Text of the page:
Peter Lynch's Principles

A favorite book offers a Drip investor some straightforward messages that will help you keep your investments and your life in perspective.

Motley Fool Staff
Motley Fool Staff
Jun 29, 2000 at 12:00AM

We've been talking a bit on the Drip Investing board about books on investing principles and practices. A favorite of mine has always been Peter Lynch's Beating the Street, published in 1993. For over 20 years, Lynch was at the helm of Fidelity's flagship Magellan Fund, where he amassed one of the best performance records ever.

Peter's message is a Foolish one — you, an individual, can actually find great stocks before Wall Street does. He shows how you can be an expert in a company and how the products and services you use and enjoy are often provided by excellent companies. With research in these companies, you have an outstanding chance at compounding market-beating returns.

What stood out in my mind as I flipped through the pages of this intriguing volume were the 21 "Peter's Principles" sprinkled throughout the chapters. These Foolish caveats serve as beacons, helping to keep things in perspective with investment philosophies, as well as life. Let's take a closer look at Peter's rules of the road.

1. "When the operas outnumber the football games three to zero, you know there is something wrong with your life."

It's very easy to get caught up in life's pursuits and to forget about life in general. Peter was working so hard at dominating the fund industry, he had lost sight of the things that are truly important to him: family, friends, and leisure. In roughly a two-year period, he had failed to read a single book or watch a football game. We must remind ourselves to focus not only on our goals and careers, but also on enjoying our lives.

2. "Gentlemen who prefer bonds don't know what they're missing."

Out of the past eight decades, stocks, as measured by the S&P 500, have failed to outperform bonds in only one, the 1930s. In the following decade, stocks more than tripled the return of corporate bonds, more than making up for the one losing season. Since no one could ever consistently predict when bonds may again win a decade, it's virtually a given that long-term investors should be in stocks.

3. "Never invest in any idea you cannot illustrate with a crayon."

I think I take from this a slightly different meaning than intended by Mr. Lynch. Rather than investing only in simple, easy-to-understand businesses, I think one ought to be able to paint a picture of the both the importance of the business and why it will succeed. If you don't have a good understanding of why the company will thrive, you likely will not recognize signs that it may begin to fail.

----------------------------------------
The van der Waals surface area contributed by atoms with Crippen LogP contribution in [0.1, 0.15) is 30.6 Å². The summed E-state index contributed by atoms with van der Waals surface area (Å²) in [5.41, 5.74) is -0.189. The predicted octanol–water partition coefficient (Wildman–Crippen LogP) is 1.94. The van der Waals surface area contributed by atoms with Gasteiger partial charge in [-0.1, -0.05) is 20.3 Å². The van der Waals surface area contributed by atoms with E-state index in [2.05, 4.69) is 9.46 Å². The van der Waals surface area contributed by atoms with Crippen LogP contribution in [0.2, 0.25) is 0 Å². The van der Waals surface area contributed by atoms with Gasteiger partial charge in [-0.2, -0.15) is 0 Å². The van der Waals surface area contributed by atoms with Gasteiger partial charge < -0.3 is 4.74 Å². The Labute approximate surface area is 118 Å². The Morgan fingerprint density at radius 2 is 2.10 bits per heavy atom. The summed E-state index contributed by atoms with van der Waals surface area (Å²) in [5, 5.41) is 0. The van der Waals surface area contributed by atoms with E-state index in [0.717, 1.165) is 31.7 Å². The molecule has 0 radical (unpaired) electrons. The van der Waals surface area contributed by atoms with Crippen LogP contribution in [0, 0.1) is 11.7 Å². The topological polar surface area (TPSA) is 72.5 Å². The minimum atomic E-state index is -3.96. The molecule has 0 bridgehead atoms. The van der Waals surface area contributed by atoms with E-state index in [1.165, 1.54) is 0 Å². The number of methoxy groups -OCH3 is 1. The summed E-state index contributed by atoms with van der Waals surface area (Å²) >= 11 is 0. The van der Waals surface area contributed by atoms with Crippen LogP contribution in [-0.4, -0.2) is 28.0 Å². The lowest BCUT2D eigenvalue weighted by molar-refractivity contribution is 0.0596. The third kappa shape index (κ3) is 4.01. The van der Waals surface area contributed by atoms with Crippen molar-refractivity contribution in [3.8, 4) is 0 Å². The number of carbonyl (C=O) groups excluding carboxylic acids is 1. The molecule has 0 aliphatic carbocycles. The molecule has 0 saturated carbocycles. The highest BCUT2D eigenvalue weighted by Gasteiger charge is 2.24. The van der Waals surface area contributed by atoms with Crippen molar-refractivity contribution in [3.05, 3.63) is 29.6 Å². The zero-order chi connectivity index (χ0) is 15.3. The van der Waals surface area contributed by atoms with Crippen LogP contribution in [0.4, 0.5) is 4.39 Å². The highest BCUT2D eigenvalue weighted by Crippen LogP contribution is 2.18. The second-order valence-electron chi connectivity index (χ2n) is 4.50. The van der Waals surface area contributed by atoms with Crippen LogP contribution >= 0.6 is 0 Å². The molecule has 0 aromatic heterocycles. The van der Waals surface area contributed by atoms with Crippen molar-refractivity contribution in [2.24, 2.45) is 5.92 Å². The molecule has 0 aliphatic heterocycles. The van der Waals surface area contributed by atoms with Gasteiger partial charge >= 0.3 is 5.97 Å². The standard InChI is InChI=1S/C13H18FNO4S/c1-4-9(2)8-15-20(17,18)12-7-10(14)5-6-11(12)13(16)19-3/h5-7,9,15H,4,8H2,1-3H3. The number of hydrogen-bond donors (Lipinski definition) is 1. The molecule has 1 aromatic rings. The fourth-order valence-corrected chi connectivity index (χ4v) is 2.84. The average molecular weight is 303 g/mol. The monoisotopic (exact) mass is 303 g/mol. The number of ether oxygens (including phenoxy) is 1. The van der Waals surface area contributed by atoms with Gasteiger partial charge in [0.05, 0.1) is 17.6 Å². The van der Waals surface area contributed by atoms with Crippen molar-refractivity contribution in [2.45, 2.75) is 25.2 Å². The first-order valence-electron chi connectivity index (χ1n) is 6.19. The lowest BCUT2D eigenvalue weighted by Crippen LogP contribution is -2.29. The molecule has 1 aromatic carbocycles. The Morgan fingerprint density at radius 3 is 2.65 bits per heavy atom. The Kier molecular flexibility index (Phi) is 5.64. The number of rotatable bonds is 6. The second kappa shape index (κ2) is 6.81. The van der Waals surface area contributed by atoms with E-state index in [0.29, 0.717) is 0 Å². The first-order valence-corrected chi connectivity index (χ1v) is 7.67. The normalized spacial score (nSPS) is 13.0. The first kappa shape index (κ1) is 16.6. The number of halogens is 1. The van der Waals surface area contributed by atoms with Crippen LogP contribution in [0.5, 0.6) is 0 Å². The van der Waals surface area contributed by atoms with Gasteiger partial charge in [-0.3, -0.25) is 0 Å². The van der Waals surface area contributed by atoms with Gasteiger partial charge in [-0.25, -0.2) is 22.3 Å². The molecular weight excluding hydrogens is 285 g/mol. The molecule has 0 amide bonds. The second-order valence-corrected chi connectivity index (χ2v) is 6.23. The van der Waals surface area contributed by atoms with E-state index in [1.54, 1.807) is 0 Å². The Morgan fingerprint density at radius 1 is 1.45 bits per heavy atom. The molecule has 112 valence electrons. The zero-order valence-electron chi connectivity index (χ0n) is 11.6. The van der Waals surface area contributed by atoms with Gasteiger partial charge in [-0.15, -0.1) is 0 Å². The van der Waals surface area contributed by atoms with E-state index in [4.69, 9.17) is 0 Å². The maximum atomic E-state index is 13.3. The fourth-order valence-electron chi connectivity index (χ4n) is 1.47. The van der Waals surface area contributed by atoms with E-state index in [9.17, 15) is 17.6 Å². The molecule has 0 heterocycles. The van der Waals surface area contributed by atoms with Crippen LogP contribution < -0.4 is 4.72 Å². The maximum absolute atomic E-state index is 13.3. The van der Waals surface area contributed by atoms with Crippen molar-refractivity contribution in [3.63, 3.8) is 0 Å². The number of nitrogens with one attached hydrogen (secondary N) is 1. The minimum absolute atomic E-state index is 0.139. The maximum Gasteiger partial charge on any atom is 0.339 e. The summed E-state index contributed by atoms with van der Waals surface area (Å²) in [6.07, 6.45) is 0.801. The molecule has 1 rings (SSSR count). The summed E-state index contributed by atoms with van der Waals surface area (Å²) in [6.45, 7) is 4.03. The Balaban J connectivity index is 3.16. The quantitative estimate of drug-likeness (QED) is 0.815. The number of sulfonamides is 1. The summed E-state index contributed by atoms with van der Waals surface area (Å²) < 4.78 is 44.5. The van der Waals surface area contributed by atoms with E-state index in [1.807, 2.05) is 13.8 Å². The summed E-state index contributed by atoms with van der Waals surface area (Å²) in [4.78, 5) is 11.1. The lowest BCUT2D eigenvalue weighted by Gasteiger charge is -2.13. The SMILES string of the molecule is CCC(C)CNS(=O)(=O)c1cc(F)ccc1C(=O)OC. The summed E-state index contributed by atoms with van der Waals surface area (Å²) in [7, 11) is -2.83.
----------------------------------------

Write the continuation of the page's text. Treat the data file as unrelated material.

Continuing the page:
4. "You can't see the future through a rearview mirror."

History will not repeat itself exactly. There may be trends that are repeated and some coincidences may occur, but depending on a reproduction of the past will most likely be disastrous. Use the past for what it is — a track record, not a road map.

5. "There's no point in paying Yo-Yo Ma to play a radio."

Peter was speaking of bonds with up-front sales charges (loads) compared to no-load funds, both of which return about the same. Remember the Dire Straights song "Money for Nothing"? I think we can take this a giant step forward and realize that paying for any service relating to investing must provide superior returns to its inexpensive or free alternatives. Whether it's a Drip fee, commission, or a financial advisor's fee, be sure that you're getting superior value for your hard-earned money.

6. "As long as you're picking a fund, you might as well pick a good one."

With all due respect to fine fund managers such as Peter Lynch, the best fund for my money would be an S&P 500 Index fund. Since the S&P 500 traditionally outperforms 70-90% of managed mutual funds annually, there's very little evidence to support a move outside of this fund.

7. "The extravagance of any corporate office is directly proportional to management's reluctance toward shareholders."

Fiscal responsibility goes beyond business management. It also applies to glossy quarterly reports, lavish offices, and other unnecessary expenses. One company that I Drip, Harley-Davidson (NYSE: HDI), earns my applause for keeping its Drip expense low by issuing quarterly statements rather than monthly. It also minimizes the flash and fluff in its quarterly financial reports. These things may seem insignificant at first, but when you consider the number of these documents produced each year, the savings are considerable.

8. "When yields on long-term government bonds exceed the dividend yield of the S&P 500 by 6 percent or more, sell your stocks and buy bonds."

OK, I don't agree with this one. All things considered, I believe you'll find that riding out these periods of time fully invested in our nation's elite businesses will reward investors much more handsomely in the long haul.

9. "Not all common stocks are equally common."

I'll spin my own interpretation for number nine. The greatest advantage we have as individual investors is that we have the power of choice. We can choose the industries that we invest in, the number of companies we hold, and we can choose the very best of the whole heap. Reward yourself by owning the absolute king-of-the-hill, brand-rich, cash-generating companies available. You have a choice. Why settle for less than the best?

10. "Never look back when you're driving on the autobahn."

To be honest, the meaning of this one escapes me. How about we open it up to interpretation on the Drip discussion board. The poster who best convinces me of the relevance of number 10 to Foolish investing will win a Fool ballcap or T-shirt. We'll run the contest over the next two weeks and announce the winner here on July 13.

We'll continue with Peter's Principles next Thursday. Drip on, Fools!

— Vince Hanks, TMF Elwood on the Fool discussion boards